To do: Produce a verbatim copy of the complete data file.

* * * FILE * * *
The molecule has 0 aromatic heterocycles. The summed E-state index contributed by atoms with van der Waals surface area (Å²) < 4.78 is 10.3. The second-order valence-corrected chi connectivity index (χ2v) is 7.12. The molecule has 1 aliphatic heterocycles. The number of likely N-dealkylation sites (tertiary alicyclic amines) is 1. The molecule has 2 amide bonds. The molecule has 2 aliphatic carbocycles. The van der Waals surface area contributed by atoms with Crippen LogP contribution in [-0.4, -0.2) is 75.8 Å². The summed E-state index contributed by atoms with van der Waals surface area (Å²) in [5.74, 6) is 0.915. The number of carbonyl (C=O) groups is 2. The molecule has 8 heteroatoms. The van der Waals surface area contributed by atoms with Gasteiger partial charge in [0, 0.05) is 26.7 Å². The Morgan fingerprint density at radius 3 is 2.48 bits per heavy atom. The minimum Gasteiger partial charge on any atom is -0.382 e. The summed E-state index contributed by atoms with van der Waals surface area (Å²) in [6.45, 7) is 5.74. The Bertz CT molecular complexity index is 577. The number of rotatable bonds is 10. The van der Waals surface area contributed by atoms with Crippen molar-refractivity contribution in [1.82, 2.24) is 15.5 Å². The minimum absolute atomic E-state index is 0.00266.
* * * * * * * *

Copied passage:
The molecule has 0 aromatic heterocycles. The summed E-state index contributed by atoms with van der Waals surface area (Å²) < 4.78 is 10.3. The second-order valence-corrected chi connectivity index (χ2v) is 7.12. The molecule has 1 aliphatic heterocycles. The number of likely N-dealkylation sites (tertiary alicyclic amines) is 1. The molecule has 2 amide bonds. The molecule has 2 aliphatic carbocycles. The van der Waals surface area contributed by atoms with Crippen LogP contribution in [-0.4, -0.2) is 75.8 Å². The summed E-state index contributed by atoms with van der Waals surface area (Å²) in [5.74, 6) is 0.915. The number of carbonyl (C=O) groups is 2. The molecule has 8 heteroatoms. The van der Waals surface area contributed by atoms with Gasteiger partial charge in [0, 0.05) is 26.7 Å². The Morgan fingerprint density at radius 3 is 2.48 bits per heavy atom. The minimum Gasteiger partial charge on any atom is -0.382 e. The summed E-state index contributed by atoms with van der Waals surface area (Å²) in [6.45, 7) is 5.74. The Bertz CT molecular complexity index is 577. The number of rotatable bonds is 10. The van der Waals surface area contributed by atoms with Crippen molar-refractivity contribution in [1.82, 2.24) is 15.5 Å². The minimum absolute atomic E-state index is 0.00266.